It’s a phrase that creates suspense in a movie, but in reality we never want it announced by the pilot. They are perhaps the last words heard on the black box that records the dialogue taking place in the cockpit before a crash. Whether caused by engine failure, a bird strike, bad weather, or human error, ‘brace for impact’ is a call to enter a protective posture to increase the rate of survival.
According to Wikipedia the brace for impact procedure is as follows:
- Place your head on or as close as possible to the closest surface it will most likely strike first.
- Lean or bend over as close as possible to your thighs to avoid jackknifing.
- Place your feet flat on the floor.
Some athletes have ended up in financial ruin as they were not prepared for the impact that came as a result of ‘making it’. They reached the top of their respective sport but a lack of readiness for the avalanche of fortune, fame, attention, and criticism, left them bankrupt. One such athlete is Antoine Walker of the Boston Celtics who in his NBA career made over $108 million in contract money. Two years after leaving professional basketball, he had lost it all. He turned his story around after paying back his debts and is now using his experience as an instructional tool to teach young athletes how to brace for impact.
To brace for impact in life; strengthen the core, be pliable in the grind, and stay grounded in gratitude.
According to the Mayo Clinic, core exercises are crucial to improving balance, stability, as well as creating harmony in the muscles in your pelvis, hips, abdomen, and lower back. Your values are your core strengths. They are the non-negotiables that you carry with you wherever you go. Do you have any? When I was younger, a phrase was embedded in me by my parents each time I left the house, “Remember who you are.” It became a rhythm for living that I carry with me to this day. Incidentally, this is also one of my favorite lines in the movie The Lion King. It’s possible to drown in the demands of perfection, living up to standards of comparison, and other people’s expectations of us that it blurs the image of who we really are. But by strengthening the core, we can steady the controls and stay in flight.
The word grind is used to describe the hard work being put in to achieve a goal. It’s not unusual for someone to respond with “on my grind” when you ask them how they are doing. We should aim to never be driven by our goals and what we want to achieve to the extent that we lose compassion and concern for others. To be pliable means our hearts are soft enough to see and meet other people’s needs. (Note to self: I expand my capacity to do as I show concern and compassion for others). The story of the Good Samaritan told in the Bible by Jesus teaches us how to remain pliable in the grind.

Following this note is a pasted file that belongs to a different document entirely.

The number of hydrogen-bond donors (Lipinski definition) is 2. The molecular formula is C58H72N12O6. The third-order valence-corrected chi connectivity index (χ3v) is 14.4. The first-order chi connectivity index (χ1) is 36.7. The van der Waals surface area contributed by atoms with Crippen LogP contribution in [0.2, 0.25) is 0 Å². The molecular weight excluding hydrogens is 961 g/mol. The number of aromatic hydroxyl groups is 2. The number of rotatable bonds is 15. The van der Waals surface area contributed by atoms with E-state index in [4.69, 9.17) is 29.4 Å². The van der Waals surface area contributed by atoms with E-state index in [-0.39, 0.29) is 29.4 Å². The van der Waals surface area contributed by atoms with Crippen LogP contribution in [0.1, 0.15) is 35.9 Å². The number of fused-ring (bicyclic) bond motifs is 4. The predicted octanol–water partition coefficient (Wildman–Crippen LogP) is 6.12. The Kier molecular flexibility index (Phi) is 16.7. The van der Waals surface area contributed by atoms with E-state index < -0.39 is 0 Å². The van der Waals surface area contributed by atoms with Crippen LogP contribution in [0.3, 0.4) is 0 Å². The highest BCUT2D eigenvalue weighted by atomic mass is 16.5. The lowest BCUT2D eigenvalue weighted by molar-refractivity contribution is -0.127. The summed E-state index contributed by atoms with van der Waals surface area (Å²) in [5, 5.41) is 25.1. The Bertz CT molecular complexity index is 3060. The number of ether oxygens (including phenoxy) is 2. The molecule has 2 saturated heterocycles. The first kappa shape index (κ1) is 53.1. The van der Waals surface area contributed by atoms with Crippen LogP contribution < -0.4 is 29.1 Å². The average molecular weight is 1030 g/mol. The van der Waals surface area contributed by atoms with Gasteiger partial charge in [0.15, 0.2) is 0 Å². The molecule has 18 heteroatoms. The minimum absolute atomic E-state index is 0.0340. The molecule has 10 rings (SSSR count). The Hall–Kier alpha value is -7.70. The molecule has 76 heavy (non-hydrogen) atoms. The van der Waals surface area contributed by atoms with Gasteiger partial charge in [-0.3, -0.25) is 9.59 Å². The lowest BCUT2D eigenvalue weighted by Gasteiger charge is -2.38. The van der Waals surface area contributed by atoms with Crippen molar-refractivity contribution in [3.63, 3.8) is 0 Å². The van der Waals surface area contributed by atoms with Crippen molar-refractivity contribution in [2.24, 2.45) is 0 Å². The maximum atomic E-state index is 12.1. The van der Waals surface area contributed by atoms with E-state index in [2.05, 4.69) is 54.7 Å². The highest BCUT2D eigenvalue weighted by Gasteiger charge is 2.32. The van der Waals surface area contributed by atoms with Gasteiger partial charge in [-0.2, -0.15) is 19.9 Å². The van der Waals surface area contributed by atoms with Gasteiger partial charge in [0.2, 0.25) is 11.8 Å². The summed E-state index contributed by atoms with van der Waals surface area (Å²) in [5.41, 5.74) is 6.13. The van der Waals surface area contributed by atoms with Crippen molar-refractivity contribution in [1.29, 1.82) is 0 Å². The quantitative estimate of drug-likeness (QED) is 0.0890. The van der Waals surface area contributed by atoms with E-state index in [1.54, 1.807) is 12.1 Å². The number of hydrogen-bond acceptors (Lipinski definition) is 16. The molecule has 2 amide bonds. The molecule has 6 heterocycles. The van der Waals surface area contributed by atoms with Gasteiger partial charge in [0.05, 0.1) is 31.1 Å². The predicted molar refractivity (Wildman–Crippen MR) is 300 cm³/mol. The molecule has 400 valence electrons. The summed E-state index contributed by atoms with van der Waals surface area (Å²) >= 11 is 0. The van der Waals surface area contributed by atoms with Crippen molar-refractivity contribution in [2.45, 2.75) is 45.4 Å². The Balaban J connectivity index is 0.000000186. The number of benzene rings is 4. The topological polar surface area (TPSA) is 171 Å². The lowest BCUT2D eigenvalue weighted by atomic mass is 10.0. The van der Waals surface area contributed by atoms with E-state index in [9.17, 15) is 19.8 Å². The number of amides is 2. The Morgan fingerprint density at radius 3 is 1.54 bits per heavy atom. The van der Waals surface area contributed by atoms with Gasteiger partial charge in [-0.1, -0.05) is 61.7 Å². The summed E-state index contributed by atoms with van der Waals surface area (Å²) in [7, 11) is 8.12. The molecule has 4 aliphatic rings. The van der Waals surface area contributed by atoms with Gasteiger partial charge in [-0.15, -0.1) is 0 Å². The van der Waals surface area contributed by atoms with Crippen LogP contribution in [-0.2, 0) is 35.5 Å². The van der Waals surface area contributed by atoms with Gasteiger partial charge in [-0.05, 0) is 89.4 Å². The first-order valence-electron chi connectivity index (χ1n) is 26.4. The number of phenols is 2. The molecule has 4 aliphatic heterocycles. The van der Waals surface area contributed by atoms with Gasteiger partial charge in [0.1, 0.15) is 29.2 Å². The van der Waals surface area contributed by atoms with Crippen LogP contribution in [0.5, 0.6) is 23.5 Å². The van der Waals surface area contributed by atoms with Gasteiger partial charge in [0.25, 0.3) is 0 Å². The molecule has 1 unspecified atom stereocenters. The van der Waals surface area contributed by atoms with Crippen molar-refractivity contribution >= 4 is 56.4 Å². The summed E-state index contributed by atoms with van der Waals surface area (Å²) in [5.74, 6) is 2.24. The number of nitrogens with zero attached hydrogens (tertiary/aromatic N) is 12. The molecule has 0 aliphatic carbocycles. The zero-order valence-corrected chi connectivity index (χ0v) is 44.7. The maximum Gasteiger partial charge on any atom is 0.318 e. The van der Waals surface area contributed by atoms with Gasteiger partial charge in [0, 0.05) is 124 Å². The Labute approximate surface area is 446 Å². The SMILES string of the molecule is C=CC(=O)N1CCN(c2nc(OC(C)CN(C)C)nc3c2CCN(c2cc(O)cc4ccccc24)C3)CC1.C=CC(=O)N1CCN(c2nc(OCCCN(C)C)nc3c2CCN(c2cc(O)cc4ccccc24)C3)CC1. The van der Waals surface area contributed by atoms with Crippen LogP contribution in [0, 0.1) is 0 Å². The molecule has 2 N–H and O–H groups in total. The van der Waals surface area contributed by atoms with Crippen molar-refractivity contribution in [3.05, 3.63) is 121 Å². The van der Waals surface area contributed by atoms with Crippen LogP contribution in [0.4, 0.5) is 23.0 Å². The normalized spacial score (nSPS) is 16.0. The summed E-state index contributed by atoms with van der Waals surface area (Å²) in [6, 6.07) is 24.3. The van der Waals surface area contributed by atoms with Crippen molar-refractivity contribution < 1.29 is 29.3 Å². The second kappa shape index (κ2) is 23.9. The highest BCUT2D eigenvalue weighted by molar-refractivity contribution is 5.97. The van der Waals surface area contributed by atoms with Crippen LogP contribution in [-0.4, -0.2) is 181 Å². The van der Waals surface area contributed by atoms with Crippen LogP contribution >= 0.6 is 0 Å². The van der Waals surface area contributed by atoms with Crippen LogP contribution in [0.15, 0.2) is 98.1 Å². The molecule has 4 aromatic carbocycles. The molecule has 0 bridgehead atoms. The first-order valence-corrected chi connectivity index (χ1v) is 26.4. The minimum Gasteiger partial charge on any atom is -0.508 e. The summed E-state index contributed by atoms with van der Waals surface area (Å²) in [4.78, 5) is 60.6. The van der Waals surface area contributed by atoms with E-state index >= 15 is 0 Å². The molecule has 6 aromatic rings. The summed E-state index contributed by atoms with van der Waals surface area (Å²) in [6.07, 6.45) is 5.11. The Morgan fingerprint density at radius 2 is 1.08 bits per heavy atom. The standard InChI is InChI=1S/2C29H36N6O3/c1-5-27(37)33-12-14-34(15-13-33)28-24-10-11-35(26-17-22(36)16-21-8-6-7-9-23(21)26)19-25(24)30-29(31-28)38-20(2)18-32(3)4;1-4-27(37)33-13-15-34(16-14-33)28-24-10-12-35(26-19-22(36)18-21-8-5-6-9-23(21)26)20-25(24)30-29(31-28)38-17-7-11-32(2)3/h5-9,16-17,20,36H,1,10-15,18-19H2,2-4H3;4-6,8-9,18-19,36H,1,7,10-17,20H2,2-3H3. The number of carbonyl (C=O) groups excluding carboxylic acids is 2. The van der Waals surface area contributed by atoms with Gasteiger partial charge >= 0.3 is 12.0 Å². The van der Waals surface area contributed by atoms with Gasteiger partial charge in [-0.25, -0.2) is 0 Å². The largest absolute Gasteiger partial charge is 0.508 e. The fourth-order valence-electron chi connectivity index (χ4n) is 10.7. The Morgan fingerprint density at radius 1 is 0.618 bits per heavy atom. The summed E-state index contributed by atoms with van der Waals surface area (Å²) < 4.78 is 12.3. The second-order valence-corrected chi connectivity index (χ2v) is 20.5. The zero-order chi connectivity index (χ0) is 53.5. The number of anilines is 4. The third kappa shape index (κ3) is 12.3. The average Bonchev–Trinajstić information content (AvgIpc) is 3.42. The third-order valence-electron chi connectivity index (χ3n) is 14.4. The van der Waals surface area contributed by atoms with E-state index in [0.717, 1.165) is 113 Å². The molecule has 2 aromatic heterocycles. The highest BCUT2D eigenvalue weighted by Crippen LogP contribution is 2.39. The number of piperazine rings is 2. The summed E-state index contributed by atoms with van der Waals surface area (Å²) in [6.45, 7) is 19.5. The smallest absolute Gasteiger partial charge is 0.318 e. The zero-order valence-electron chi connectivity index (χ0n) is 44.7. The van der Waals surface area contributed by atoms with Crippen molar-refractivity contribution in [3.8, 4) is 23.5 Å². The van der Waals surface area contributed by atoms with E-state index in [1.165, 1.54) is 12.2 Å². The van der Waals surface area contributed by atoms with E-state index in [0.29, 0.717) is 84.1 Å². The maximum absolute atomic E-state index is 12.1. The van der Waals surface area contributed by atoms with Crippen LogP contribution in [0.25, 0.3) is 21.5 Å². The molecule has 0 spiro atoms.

“A certain man went down from Jerusalem to Jericho, and fell among thieves, who stripped him of his clothing, wounded him, and departed, leaving him half dead. Now by chance a certain priest came down that road. And when he saw him, he passed by on the other side. Likewise a Levite, when he arrived at the place, came and looked, and passed by on the other side. But a certain Samaritan, as he journeyed, came where he was. And when he saw him, he had compassion. So he went to him and bandaged his wounds, pouring on oil and wine; and he set him on his own animal, brought him to an inn, and took care of him. On the next day, when he departed, he took out two denarii, gave them to the innkeeper, and said to him, ‘Take care of him; and whatever more you spend, when I come again, I will repay you.’ So which of these three do you think was a neighbor to him who fell among the thieves?” (Luke 10:30-36)
We can conclude from the story that these four men were on their grind, but one of them fell and was in need. It could have happened to any of them. It can happen to any of us. Two men saw the situation but kept on moving, but one man had the compassion to pause from his grind, get down from his animal and reach out to help the man in need. It’s interesting to note that priest and were in closer proximity to the man because they were walking but the Samaritan was riding on an animal placing him on a higher place. Rigidity is one of the biggest limitations to lengthening our reach. How pliable are you?
Our thoughts often get consumed with what we have not achieved and how much further along we should be in life while blinded to the progress we have made. We place undue pressure on ourselves that could potentially push us to a breaking point. Being grounded in gratitude is a prophylactic against getting overwhelmed and quitting. The more grateful you are for how far you’ve come, the more clearer you see your way, and the more hopeful you get to be. Gratitude acts as a shock absorber for the delays, denials, disappointments, and discouragements on your path. Don’t wait to celebrate; be thankful on the path and you will find as much joy and pleasure in the journey as the destination. Can you find something to celebrate now? Let me start by saying you are doing better than you think you are. Take a step back, pause and celebrate!
Build the necessary posture that will keep you from becoming a casualty in life. Brace for impact!
Keep on keeping on!
Waiyaki M. Waiyaki
“Live by Design not by Default”
Library of References